4 Reasons Kids Learn when they Play

“Play is the work of the child”
—Maria Montessori (Italian Physician & Educator)

children-463563_1920Generation after generation of children have played. This seems to tell us that play is an important part of healthy development.

An area of study called the science of learning is showing that there is more to play than meets the eye. When children play they are engaging in activities which help them to make sense of the world around them, and how to learn how to learn. And learning occurs best when children are mentally active, engaged, socially interactive, and building meaningful connections to their lives.

1. Play is Mentally Active

Children explore their world with their five senses. Rarely do children stop to think about what they are going to touch and then touch it. They launch forward—touching, hearing, seeing, smelling, and tasting—and then they think about what they have discovered.

2. Play is Engaging

It would be difficult to find playing children who are bored. Engagement is the very essence of play. Children are naturally curious and excited to learn new things, and play is the way they make sense of their world.

3. Play is Socially Interactive

Play helps children practice their skills for getting along with others and learn how to make friends. Imagination allows children to pretend to be bold superheros or parents, while still feeling safe. When parents remember how to play, they become part of their children’s play space and are then welcome to share their play world.

4. Play Builds Meaningful Connections

Our Literacy Links workshops place the focus on play, making connections in the world of the children and their parents. One little fellow exclaimed that the volcano he made was “erupting.” His dad was surprised at such a big word until the little boy reminded him that it was in the dinosaur book that they read together every night. Another mom commented that she already had everything at home that she needed to play the “Build a Robot” game with her little guy, to help him learn his numbers.

If you are interested in hosting or attending a Literacy Links workshop, check the Centre for Family Literacy website for more information!

“Children learn as they play. Most importantly, in play children learn how to learn.”
—O. Fred Donaldson

 

 

Permission Granted to Let Your Inner Child Out!

PlayAs adults we have so many responsibilities, from our jobs to cooking and cleaning at home to tending to the children, that we tend to focus our attention on only those things. So when it comes time to play with our kids, we are in Responsible-Adult-Mode. This limits our creativity, imagination, energy, and ability to laugh and fully engage in play with our kids. For children though, play is how they learn the best.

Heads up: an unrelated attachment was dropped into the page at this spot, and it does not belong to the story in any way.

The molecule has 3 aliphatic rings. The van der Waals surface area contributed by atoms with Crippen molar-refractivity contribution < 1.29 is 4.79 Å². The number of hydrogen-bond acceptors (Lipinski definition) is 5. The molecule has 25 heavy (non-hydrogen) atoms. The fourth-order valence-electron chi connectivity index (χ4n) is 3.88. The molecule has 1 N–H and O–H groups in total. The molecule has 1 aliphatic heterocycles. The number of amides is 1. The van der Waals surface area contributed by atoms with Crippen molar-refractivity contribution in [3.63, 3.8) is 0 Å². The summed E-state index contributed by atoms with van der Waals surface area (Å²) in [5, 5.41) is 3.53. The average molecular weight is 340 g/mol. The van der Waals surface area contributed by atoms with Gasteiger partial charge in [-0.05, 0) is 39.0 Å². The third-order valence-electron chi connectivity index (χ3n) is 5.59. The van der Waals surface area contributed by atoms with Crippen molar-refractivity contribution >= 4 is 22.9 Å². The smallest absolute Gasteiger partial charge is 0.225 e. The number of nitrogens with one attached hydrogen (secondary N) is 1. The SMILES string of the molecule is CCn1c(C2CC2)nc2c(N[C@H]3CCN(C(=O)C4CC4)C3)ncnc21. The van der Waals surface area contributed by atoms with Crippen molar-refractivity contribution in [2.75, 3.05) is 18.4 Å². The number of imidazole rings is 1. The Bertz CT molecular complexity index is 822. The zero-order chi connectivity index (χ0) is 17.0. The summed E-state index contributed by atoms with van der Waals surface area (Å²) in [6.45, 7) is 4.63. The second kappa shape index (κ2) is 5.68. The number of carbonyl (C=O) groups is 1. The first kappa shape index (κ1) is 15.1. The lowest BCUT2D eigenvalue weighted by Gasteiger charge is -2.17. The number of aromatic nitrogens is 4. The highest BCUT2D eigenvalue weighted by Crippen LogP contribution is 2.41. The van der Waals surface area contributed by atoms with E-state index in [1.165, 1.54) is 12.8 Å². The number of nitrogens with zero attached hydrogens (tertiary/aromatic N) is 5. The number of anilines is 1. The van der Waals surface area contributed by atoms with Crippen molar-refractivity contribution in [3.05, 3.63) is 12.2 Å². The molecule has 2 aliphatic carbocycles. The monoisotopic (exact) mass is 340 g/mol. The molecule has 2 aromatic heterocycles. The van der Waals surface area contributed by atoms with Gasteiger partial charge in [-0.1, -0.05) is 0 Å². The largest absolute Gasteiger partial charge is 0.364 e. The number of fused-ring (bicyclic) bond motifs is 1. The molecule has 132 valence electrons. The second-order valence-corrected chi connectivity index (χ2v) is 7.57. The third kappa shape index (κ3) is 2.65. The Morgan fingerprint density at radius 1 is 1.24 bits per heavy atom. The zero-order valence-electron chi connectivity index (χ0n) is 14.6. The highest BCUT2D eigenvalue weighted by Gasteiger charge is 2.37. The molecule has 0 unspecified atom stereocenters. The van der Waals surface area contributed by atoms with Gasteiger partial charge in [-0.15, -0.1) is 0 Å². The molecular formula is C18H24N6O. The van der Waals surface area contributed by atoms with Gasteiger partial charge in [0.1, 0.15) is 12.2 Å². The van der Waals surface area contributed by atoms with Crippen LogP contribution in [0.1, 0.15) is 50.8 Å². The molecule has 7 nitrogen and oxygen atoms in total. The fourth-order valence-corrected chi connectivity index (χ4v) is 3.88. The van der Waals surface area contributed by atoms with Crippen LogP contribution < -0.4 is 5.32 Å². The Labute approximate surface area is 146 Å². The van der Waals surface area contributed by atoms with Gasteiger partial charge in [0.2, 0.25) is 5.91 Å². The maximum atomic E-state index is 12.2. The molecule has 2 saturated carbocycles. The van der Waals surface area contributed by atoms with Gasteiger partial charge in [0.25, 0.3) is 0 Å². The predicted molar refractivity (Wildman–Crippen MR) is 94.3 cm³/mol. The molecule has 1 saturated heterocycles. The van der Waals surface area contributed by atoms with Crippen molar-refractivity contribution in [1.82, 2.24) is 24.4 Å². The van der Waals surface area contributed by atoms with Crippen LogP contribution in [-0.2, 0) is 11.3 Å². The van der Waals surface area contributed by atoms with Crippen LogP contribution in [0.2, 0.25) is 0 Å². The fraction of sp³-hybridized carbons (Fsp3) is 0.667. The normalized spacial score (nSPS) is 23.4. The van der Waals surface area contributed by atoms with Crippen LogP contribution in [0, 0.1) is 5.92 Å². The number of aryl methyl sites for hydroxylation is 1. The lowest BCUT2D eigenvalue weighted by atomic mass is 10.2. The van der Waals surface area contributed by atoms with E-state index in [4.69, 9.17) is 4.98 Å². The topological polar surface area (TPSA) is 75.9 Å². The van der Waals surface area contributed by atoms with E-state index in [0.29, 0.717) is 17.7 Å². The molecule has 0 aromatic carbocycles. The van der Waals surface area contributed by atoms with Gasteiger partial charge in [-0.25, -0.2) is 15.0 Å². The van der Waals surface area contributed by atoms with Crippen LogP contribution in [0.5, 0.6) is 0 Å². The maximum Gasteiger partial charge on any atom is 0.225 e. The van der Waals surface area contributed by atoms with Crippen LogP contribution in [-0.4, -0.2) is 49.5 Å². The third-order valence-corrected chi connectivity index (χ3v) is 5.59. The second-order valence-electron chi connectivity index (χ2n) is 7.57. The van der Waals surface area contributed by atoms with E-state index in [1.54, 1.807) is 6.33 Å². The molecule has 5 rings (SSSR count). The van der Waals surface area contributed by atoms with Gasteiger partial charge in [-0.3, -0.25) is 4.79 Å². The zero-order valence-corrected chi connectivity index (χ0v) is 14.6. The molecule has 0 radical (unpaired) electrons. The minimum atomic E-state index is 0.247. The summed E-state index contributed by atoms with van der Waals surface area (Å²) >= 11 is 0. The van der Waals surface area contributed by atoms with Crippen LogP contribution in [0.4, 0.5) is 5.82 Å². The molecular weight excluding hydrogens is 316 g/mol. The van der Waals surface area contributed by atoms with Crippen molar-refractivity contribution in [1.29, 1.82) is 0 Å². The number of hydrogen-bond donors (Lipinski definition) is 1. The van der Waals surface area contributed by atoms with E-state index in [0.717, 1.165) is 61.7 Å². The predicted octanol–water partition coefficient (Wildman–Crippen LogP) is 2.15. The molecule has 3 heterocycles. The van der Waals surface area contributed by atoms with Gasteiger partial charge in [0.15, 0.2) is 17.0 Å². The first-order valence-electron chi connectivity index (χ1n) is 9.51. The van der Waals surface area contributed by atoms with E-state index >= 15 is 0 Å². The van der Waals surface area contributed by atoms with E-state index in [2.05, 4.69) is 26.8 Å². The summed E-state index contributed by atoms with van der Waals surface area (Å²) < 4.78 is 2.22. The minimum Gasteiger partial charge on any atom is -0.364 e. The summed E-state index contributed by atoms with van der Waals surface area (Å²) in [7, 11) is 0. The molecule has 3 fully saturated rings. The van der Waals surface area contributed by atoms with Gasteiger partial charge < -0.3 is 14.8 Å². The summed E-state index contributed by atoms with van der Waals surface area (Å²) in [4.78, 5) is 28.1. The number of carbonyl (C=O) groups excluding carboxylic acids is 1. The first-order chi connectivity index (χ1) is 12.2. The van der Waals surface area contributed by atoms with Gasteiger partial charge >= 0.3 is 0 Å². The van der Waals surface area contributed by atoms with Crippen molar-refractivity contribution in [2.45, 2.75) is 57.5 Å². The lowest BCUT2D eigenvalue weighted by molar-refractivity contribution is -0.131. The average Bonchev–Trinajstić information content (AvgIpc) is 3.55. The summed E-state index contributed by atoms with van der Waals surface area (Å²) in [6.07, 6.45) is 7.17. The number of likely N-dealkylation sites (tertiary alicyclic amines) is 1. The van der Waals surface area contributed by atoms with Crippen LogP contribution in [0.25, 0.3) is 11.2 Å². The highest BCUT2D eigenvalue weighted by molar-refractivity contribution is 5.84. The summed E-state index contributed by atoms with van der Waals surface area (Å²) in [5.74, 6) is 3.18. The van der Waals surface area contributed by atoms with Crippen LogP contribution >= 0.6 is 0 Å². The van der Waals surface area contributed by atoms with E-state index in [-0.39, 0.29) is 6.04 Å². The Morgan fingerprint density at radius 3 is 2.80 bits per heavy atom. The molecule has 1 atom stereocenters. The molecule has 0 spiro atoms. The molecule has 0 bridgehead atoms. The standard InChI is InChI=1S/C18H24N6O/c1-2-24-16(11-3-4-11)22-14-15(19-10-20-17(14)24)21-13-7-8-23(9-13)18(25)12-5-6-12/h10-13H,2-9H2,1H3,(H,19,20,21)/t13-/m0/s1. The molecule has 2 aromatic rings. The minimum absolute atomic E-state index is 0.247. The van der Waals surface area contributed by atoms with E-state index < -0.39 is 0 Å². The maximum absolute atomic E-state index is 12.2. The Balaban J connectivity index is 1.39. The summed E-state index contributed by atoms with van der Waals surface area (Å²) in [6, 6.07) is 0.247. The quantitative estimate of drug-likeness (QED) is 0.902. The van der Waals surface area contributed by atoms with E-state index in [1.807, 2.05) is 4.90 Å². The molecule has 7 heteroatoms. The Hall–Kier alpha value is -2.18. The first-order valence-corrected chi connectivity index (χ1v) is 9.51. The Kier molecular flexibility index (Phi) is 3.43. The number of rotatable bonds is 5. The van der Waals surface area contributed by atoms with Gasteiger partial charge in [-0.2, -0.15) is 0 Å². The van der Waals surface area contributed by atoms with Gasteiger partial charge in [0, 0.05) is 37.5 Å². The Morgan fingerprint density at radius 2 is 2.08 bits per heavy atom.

Play is often associated with children and to adults it can seem like wasted time. However, play is some of the most important work your children can do. Play is their full time job, and as their parents you are their best teacher. Being able to join them on their terms, and in their environment, makes their play more meaningful; the connection you build with your children during play is even stronger.

For many adults, play with their children can be awkward or hard. As we get older we have more responsibilities and less time to play. We may not have actually played for several years, or see any value in it. Other adults may feel silly singing kids songs and running around the room like animals. The thing is that by joining your children in play, by saying “come play” versus “go play,” you are opening up an entirely new world.

For me, play is also the best way to get my children to listen! I try to connect first. Observe them. What are they doing? What are they playing?

A good example is if you are trying to get your children to have lunch, and calling to them over and over is not working. Maybe your children are playing racecars and zooming around the room – how could you let your inner child out? Join in the race. Find the right opportunity to enter your car into the race, and playfully be a losing, yet competitive race car. After a few laps, when you are all laughing and tired, pretend to be the commentator and call all cars to take a pit stop and refuel. This gives you the opportunity to join your children’s play, then redirect them to the table to have lunch and refuel before heading back out on the track.

Not only have you let your inner child out and connected with them as a competing race car, but you have also enhanced their depth of play and learning. Through practice we can all get better at playing with our kids and letting our inner child out!

For more ideas on how to join your kids in play, see the following books. We have them on the Edmonton C.O.W. Bus if you’d like to take a look next time you drop by!

Playful Parenting by Lawrence J. Cohen
The Art of Roughhousing by Lawrence J. Cohen

The Edmonton C.O.W. bus schedule is here

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